VIM Cheat Sheet

When I first started learning about Linux and working with the command line, nano was my go-to, in-terminal text editor. It wasn’t complicated to use, which was nice, and it allowed me to focus more on what I was learning without needing to Google a bunch of stuff just to use VIM.

Over time, though, I’ve been converted. There are a lot of helpful cheat sheets out there, but I wanted to create my own that I could keep updated as I learn more useful key-strokes and commands.

If you’d like to learn VIM by doing, I’d recommend going through vimtutor in your terminal. Just type vimtutor in your terminal and it’ll walk you through seven lessons, learning by doing. It claims you can complete it in thirty minutes, though it definitely took me longer because I was taking notes. (Using VIM.)

VIM Cheat Sheet

Text movement

w - Move forward to the beginning of the next word

b - Move backward to the beginning of a word

$ - Go to end of line

0 - Go to beginning of line

gg - Go to first line of document

G - Go to last line of document

#G - Go to line number #

CTRL-G - Show line location in file, and filestatus

CTRL-B- Move back one full screen

CTRL-F - Move forward one full screen

CTRL-D - Move forward 1/2 screen

CTRL-U - Move back (up) 1/2 screen

% - Moves cursor to matching paranthesis or bracket. (Cursor must be in front of cursor/bracket.)

Text editing

i - Enter insert mode at current cursor location

a - Append (insert) after character under cursor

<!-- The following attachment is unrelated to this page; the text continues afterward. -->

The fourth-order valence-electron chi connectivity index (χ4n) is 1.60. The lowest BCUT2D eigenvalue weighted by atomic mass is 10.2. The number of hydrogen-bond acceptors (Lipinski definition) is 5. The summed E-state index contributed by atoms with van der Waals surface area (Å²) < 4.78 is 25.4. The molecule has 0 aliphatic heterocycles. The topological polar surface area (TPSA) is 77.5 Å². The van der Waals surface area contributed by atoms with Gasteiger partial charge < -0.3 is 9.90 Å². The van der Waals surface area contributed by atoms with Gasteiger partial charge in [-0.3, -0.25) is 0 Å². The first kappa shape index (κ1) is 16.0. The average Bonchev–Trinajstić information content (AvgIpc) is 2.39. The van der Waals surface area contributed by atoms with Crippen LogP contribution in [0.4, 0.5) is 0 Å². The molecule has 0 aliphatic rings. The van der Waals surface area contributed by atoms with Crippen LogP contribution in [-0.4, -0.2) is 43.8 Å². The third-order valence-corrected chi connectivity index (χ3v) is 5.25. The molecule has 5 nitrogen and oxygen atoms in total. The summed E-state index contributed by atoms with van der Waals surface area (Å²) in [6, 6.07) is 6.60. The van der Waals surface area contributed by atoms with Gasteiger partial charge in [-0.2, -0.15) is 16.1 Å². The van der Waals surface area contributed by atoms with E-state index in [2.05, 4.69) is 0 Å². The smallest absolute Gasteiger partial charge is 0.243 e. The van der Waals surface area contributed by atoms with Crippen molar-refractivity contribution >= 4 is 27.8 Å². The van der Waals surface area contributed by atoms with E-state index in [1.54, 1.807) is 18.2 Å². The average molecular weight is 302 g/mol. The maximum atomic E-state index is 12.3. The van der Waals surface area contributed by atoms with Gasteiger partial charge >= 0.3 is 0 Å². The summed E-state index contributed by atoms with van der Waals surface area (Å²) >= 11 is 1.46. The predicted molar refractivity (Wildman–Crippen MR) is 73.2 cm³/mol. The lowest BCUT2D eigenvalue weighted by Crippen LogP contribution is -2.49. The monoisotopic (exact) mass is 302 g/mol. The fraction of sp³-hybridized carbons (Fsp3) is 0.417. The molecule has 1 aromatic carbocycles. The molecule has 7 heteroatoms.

c - (c number motion)

ce - Change until end of a word

cc - Change until end of a line

rx - Replace character at the cursor with ‘x’

p - Put previously deleted text after the cursor

d - Delete (d number motion)

dd - Delete a whole line

x - Delete character under cursor

o - Open a line below the cursor in Insert mode

a - Insert text after the cursor

R - To replace more than one character. Like Insert mode, except every typed character deletes an existing character.

:s/old/new - replaces first occurrence of ‘old’ with ‘new’ in line

:#,#s/old/new/g - #,# are the line numbers of the range of lines where the substitution is to be done.

:%s/old/new/g - change every occurrence in the whole file.

:%s/old/new/gc - find every occurrence in the whole file, with a prompt whether to substitute or not.

Undo & redo

u - Undo last action

U - Undo all changes on a line

CTRL-R - Undo the undo’s

Text searching

/ - To search for a phrase

:set ic - Ignore case when searching

NOTE: If you want to ignore case for just one search command, use \c in the phrase: /<search_term>\c <ENTER>

:set hls inc - To highlight matches

:set noic - Disable ignoring case

:nohlsearch - To remove highlighting of searches

n - Search phrase again

N - Search in opposite direction

? - To search phrase in opposite direction

CTRL-O - Go back to where you came from. repeat to go bck further. CTRL-I goes forward.

* - Search forward for the word nearest the cursor

# - Search backward for the word nearest the cursor

Executing shell commands & saving files

:! - to execute external shell command

:w FILENAME - save current file with given FILENAME

v - visual selection mode

v motion :w FILENAME - saves selected text to FILENAME

:r FILENAME - Pastes (or reads) output of FILENAME above cursor. This can also read output of an external command.

Getting help

:help <ENTER>



CTRL-W CTRL-W - Switch between help menu and file I’m editing

Auto completion (useful for finding commands in :help)

  1. Make sure Vim is not in compatible mode: set nocp
  2. Type the start of a command
  3. Press CTRL-D and VIM will show a list of commands that start with the letter or text you’re typing
  4. Tab will auto-complete the command if it exists